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By Fr. Dwight Longenecker

12/4/2012 (1 year ago)

Catholic Online (www.catholic.org)

One of the most common atheist attacks one hears is that the Christian God is just like every other God. "Why should we believe in your God called Yahweh?" the internet atheist asks. "Why is he any more real than Zeus or Shiva or Jupiter or the flying spaghetti monster?"

Highlights

By Fr. Dwight Longenecker

Catholic Online (www.catholic.org)

12/4/2012 (1 year ago)

Published in Year of Faith


GREENVILLE, SC (Catholic Online) -  During Advent it is traditional to preach on the "Four Last Things" which are Death, Judgement, Heaven and Hell.  Wishing to stand things on their head, here is the first of series of homilies for Advent on "The Four First Things" which are God, Life, Light and Love.

One of the most common atheist attacks one hears is that the Christian God is just like every other God. "Why should we believe in your God called Yahweh?" the internet atheist asks. "Why is he any more real than Zeus or Shiva or Jupiter or the flying spaghetti monster?"
What the smart aleck atheist is revealing is not so much an intelligent argument for atheism, but the depth of his own ignorance about religion and specifically the Judeo-Christian understanding of God and other gods.

The Book of Genesis begins with the words, "In the beginning God created the Heavens and the Earth", but reduce that opening phrase even further and you have a stark philosophical statement that takes some explanation. The simpler phrase is, "In the beginning God."

All the other deities of all the other religions never pretend to be the source of all things. They are what we call demi-gods--"gods" with a small "g" not God with a capital "G". They are created beings, and the church fathers considered them therefore to be in the same category as angels and demons. If they existed at all they were spiritual intelligences created by God.

The Judeo-Christian God, however, from the earliest days of the Jewish religion, was considered to be himself the beginning of all things. The church teaches that God created the world ex nihilo--out of nothing. This means there was nothing before God. God is the source of all things. Nothing can exist before him. He is not only the Creator, but he is the First Mover, the one who exists before all things--he is himself the source of all existence.

It is important to understand this basic Catholic truth. In our increasingly atheistic age people imagine a Sunday School God. They think he is the big man on the other side of the clouds who doles out punishment for some and rewards for others. They think that is what Catholics believe, and they rightly dismiss this God as a fairy tale invention.

Catholic theology challenges us to consider God at more depth. God is not just a grandfather in the sky. He's not like a celestial Santa Claus. Instead he is what we call the ipsum esse subsistens. That is to say, he is the ground and source of existence itself. All things can only exist in him and through him. Without him nothing would exist at all.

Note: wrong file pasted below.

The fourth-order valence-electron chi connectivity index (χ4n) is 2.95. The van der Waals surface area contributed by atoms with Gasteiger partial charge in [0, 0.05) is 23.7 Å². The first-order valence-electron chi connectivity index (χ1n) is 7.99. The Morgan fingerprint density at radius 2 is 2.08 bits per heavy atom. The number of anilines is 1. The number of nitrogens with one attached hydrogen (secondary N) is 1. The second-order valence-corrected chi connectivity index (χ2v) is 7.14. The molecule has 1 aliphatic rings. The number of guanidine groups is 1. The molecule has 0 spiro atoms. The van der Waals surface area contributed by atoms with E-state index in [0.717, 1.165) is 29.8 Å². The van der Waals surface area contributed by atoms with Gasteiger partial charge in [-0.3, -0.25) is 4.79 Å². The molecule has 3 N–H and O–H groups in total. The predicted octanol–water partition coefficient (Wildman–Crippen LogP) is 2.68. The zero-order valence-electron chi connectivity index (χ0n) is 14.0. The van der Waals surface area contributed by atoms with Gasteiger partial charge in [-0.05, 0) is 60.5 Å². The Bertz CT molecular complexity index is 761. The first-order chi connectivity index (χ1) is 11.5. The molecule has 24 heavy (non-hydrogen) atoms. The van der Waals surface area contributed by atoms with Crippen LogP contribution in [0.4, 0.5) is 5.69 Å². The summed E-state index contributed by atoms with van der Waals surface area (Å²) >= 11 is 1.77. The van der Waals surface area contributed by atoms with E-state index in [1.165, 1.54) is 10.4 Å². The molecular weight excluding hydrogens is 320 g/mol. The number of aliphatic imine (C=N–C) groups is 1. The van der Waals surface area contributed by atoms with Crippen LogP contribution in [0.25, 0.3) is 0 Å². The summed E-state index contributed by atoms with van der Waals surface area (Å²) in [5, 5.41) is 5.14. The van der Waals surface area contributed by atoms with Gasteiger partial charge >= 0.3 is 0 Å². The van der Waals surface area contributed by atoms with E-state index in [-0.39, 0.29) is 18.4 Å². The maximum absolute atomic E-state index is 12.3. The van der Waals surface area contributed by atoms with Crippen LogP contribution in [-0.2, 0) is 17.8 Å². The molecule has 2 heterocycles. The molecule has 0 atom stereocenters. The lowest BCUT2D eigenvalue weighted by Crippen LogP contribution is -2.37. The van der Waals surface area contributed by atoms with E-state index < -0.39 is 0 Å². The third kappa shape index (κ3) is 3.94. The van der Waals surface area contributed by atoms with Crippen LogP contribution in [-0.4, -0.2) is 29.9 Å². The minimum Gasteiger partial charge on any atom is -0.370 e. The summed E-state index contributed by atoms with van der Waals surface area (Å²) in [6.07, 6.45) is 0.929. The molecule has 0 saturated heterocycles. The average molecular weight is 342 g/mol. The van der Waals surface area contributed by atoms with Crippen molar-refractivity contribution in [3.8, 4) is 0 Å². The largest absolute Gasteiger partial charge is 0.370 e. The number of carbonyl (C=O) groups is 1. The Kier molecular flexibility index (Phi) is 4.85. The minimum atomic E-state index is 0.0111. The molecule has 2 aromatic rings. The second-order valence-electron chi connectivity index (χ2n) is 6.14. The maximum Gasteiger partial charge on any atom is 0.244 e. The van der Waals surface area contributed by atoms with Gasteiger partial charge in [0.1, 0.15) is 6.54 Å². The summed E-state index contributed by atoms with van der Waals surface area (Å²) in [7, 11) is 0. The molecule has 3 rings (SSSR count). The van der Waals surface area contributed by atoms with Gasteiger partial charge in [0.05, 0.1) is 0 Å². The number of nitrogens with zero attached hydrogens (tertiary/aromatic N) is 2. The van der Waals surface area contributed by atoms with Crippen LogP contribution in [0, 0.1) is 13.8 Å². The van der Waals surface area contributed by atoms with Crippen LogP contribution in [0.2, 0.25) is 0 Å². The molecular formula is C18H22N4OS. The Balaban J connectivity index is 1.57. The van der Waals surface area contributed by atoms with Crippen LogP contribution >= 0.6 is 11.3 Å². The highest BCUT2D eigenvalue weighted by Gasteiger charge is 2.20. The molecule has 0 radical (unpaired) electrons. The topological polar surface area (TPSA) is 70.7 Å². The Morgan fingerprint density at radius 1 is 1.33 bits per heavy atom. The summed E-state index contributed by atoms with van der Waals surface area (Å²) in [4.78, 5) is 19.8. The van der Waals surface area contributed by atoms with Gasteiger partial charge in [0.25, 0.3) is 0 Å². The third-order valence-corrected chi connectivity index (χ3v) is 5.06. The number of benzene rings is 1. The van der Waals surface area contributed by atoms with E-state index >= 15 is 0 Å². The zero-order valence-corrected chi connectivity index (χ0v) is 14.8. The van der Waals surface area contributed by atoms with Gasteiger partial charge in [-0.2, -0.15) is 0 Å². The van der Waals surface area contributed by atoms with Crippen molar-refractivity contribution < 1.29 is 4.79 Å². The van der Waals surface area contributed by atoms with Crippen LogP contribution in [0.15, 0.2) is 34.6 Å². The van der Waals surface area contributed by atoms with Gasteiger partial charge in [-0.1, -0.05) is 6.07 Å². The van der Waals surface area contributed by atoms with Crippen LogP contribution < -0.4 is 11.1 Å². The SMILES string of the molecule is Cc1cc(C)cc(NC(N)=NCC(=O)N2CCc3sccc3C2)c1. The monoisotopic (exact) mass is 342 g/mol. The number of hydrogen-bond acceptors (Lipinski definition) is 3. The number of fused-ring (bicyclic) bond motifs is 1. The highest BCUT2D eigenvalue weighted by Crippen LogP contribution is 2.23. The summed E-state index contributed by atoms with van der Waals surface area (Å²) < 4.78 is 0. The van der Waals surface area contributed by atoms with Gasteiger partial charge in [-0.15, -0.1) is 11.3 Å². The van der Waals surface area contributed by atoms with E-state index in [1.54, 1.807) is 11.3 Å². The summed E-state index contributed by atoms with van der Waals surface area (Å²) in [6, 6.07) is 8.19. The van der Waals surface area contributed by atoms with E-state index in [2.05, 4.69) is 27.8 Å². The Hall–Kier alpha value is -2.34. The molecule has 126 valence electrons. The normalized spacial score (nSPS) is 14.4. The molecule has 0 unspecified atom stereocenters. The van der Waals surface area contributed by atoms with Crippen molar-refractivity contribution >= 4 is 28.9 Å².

This is therefore the first of the "First Things"--that God is not only there at the very beginning of creation. He IS the beginning of creation. He is the source and foundation for all existence. Indeed, he is existence itself. He is, and without him nothing would be. 

The Jews understood this, and hold this is why they hold Moses' experience at the burning bush to be so definitive. There God revealed himself by the name Yahweh--with means "I AM"-- not only is God's name "I AM" but "I AM that I AM".  In other words, He is the source of all that IS. God is existence itself and all that exists rests in him.

The glory of the Advent season is that this "First Thing"--God and existence itself--becomes specific in human history in one time and one place. The one who is existence itself comes into the world of physical reality and takes human flesh of the Blessed Virgin Mary.

"In Jesus Christ" St Paul teaches, "all things live and move and have their being" and St John says, "all things came to be through him and without him nothing was made or could be made." The astounding teaching of the New Testament is that this First Thing of all things--the power and force of existence itself, took human form with the intention of drawing us to himself.

So we are reminded that our existence is rooted in him. In Christ we live and move and have our being. Through him in the waters of baptism we are made and without him we would be nothing.

Fr Dwight Longenecker is the parish priest of Our Lady of the Rosary Church in Greenville, South Carolina. His latest book is Catholicism Pure and Simple. Visit his blog called Standing on My Head and go to his website to browse his books and make contact.

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Pope Francis: end world hunger through 'Prayer and Action'


2014 - Distributed by THE NEWS CONSORTIUM

Pope Francis Prayer Intentions for August 2014
Refugees:
That refugees, forced by violence to abandon their homes, may find a generous welcome and the protection of their rights.
Oceania: That Christians in Oceania may joyfully announce the faith to all the people of that region.



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